Psyculture Poetry & Quotes

 

Quotes

Ubuntu is the essence of being human. Ubuntu says, ‘I am because you are. I can’t be me, unless you are you. I need you in order for me to be me, as you need me in order for you to be you.’
— Desmond Tutu
Beauty is about more rounded, substantial becoming. When we cross a new threshold, if we cross worthily, we heal the patterns of repetition that were in us, that had caught us somewhere. In our crossing, we cross on to new ground where we don’t repeat what we went through in the last place we were. Beauty is about an emerging fullness, a greater sense of grace and elegance, a deeper sense of depth, and a kind of homecoming for the enriched memory of your unfolding life.
— John O'Donohue
At some point I thought, ‘Well, I’ve been really lucky to see many places, now the great adventure is in the inner world.’ I’ve spent a lot of time gathering emotions, impressions and experiences. Now I just want to sit still for years on end charting that inner landscape. Anybody who travels knows you’re not really doing so in order to move around— you’re traveling in order to be moved. What you’re seeing is not just the Grand Canyon or the Great Wall but moods or intimations or places inside yourself that you never ordinarily see when you’re sleepwalking through your daily life.
— Pico Iyer
 

Poetry

Have you been compassionate to yourself today?

Have you looked at the sun, the blue sky
and known they were made just for you,
A soft quiet place to rest your head
your heart.

Have you read mystical poets
whose words are the arms of an infinitely tender God
opening
for you.

Have you taken a moment
to visit the child in your heart,
laughing if there is laughter,
playing if there is playfulness,
wrapping your arms around
slowly, easily if there is pain
if there are tears

murmuring,
’My little one
my dear
little one.’
— Gus F. Bliese
‘H’m’
and one said
speak to us of love
and the preacher opened
his mouth and the word of God
fell out so they tried
again speak to us
of God then but the preacher
was silent reaching
his arms out but the little
children the ones with
big bellies and bow
legs that were like
a razor shell
were too weak to come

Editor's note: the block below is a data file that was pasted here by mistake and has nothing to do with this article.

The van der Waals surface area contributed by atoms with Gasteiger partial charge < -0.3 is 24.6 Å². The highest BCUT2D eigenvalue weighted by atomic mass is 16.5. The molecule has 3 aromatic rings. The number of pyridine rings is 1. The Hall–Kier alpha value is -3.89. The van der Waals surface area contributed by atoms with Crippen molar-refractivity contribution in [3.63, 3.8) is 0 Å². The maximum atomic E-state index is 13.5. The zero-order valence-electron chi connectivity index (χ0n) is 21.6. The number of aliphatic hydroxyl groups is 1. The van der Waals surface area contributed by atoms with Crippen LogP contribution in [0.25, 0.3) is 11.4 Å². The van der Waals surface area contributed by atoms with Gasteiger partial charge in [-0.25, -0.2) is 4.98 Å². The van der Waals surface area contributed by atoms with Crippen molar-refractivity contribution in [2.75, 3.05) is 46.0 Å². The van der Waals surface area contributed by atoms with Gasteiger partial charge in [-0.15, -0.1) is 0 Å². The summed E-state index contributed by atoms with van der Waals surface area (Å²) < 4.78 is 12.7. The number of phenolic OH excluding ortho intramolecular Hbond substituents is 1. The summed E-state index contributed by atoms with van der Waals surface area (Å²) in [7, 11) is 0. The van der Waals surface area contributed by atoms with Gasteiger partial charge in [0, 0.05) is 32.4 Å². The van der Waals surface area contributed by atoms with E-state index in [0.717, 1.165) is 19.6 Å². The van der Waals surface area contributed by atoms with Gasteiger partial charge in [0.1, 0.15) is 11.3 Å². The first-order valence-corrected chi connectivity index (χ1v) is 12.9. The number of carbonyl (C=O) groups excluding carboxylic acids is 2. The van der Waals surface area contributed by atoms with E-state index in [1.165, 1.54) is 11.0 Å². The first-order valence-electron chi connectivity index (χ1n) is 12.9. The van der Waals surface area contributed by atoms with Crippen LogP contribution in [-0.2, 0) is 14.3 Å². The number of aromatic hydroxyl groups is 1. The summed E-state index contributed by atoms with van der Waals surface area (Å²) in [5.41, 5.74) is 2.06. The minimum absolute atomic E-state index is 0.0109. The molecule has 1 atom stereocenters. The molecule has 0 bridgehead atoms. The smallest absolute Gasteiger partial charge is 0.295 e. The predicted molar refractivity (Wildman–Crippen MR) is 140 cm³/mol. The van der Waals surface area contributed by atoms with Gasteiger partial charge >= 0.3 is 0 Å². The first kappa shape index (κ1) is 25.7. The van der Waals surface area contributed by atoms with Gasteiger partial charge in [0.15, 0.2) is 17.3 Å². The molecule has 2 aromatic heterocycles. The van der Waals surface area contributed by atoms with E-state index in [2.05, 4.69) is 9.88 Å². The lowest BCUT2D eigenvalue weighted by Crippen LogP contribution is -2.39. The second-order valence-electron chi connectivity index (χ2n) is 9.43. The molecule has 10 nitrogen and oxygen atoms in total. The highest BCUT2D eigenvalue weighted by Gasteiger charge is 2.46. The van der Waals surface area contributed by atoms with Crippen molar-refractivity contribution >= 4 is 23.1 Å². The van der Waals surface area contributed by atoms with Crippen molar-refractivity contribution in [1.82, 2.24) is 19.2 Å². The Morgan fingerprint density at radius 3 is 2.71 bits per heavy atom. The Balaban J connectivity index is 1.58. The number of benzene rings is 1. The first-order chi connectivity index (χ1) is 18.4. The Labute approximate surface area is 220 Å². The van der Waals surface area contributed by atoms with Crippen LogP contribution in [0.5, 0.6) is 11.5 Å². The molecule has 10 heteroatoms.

— R.S. Thomas
SANTIAGO
The road seen, then not seen, the hillside
hiding then revealing the way you should take,
the road dropping away from you as if leaving you
to walk on thin air, then catching you, holding you up,
when you thought you would fall,
and the way forward always in the end
the way that you followed, the way that carried you
into your future, that brought you to this place,
no matter that it sometimes took your promise from you,
no matter that it had to break your heart along the way:
the sense of having walked from far inside yourself
for something that seemed to stand both inside you
and far beyond you, that called you back
to the only road in the end you could follow, walking
as you did, in your rags of love and speaking in the voice
that by night became a prayer for safe arrival,
so that one day you realized that what you wanted
had already happened long ago and in the dwelling place
you had lived in before you began,
and that every step along the way, you had carried
the heart and the mind and the promise
that first set you off and drew you on and that you were
more marvelous in your simple wish to find a way
than the gilded roofs of any destination you could reach:
as if, all along, you had thought the end point might be a city
with golden towers, and cheering crowds,
and turning the corner at what you thought was the end
of the road, you found just a simple reflection,
and clear revelation beneath the face looking back
and beneath it another invitation, all in one glimpse:
like a person or a place you had sought forever,
like a broad field of freedom that beckoned you beyond;
like another life, and the road still stretching on.
— David Whyte
A BRIEF FOR THE DEFENSE
Sorrow everywhere. Slaughter everywhere. If babies
are not starving someplace, they are starving
somewhere else. With flies in their nostrils.
But we enjoy our lives because that’s what God wants.
Otherwise the mornings before summer dawn would not
be made so fine. The Bengal tiger would not
be fashioned so miraculously well. The poor women
at the fountain are laughing together between
the suffering they have known and the awfulness
in their future, smiling and laughing while somebody
in the village is very sick. There is laughter
every day in the terrible streets of Calcutta,
and the women laugh in the cages of Bombay.
If we deny our happiness, resist our satisfaction,
we lessen the importance of their deprivation.
We must risk delight. We can do without pleasure,
but not delight. Not enjoyment. We must have
the stubbornness to accept our gladness in the ruthless
furnace of this world. To make injustice the only
measure of our attention is to praise the Devil.
If the locomotive of the Lord runs us down,
we should give thanks that the end had magnitude.
We must admit there will be music despite everything.
We stand at the prow again of a small ship
anchored late at night in the tiny port
looking over to the sleeping island: the waterfront
is three shuttered cafes and one naked light burning.
To hear the faint sound of oars in the silence as a rowboat
comes slowly out and then goes back is truly worth
all the years of sorrow that are to come.
— Jack Gilbert
 

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